Therefore Hegel shows us the meta-political world as is. He shows us that there will always be a left and a right, (the self vs. the Other) and that a life of individual-liberty “unconsciously performs a universal work.”. This push and pull, this Aristotelean ebb and flow, will always be the case—it is what makes democracy, democratic. Then again Hegel also postulated that one can limit the liberties of the individual in such a way that a “Master-Slave relationship” reared it’s ugly head. Therefore it is equally important that individual liberty has legislative mechanisms in place to preserve the pursuit of personal happiness, as was the case for Ayn Rand.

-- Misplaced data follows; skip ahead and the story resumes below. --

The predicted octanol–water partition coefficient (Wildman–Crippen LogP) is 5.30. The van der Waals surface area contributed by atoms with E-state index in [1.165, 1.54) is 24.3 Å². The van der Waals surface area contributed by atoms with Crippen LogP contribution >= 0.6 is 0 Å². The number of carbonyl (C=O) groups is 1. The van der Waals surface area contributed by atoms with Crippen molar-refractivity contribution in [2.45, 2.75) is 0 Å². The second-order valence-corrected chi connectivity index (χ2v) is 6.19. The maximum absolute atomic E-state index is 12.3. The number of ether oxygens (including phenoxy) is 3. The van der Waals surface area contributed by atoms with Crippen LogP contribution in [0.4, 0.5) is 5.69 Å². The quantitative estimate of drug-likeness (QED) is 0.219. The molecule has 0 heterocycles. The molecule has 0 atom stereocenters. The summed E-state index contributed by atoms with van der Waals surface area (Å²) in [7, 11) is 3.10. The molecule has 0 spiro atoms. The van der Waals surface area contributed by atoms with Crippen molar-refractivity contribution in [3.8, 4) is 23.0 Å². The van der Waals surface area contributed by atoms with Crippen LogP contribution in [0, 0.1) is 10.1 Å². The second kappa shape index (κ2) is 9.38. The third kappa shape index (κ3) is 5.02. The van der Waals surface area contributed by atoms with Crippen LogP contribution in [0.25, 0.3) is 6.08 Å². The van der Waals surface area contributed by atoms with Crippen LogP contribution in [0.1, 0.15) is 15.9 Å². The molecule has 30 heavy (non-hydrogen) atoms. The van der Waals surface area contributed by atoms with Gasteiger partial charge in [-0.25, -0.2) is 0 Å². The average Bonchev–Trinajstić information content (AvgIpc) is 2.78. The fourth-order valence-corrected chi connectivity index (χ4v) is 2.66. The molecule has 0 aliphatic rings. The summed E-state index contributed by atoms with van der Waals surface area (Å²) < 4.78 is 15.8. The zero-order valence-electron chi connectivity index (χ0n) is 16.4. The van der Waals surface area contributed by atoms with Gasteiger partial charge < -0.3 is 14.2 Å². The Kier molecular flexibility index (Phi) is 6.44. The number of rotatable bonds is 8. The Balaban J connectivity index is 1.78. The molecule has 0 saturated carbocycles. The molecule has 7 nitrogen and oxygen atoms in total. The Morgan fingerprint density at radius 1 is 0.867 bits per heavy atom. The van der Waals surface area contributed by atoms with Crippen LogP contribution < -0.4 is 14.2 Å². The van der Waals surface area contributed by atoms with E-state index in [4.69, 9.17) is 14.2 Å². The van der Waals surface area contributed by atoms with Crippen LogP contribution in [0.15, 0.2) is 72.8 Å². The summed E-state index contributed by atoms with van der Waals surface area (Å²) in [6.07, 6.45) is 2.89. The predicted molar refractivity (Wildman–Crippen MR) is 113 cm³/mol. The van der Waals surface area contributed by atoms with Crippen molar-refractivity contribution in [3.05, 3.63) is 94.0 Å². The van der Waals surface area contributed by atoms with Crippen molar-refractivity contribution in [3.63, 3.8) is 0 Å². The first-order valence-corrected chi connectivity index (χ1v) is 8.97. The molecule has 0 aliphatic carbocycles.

Thus society, for Hegel, was a balancing act between the will of the few and the interest(s) of the many. And the best mean to achieve balance, in his political perspective, was through corporatization. As a collection of self-interests, a corporation can more broadly define a “base interest” than any single person or propitiator could. In Hegel’s definition a corporation is more like an “public institution” like the E.P.A., or the F.D.A. for example. Another aspect to Hegel’s idea of corporate creation is what we would call the right of free-association and unionization in modern terminology—wherein the rights of the laborer are protected and the individual is kept from predatory work environments via ‘unionization’.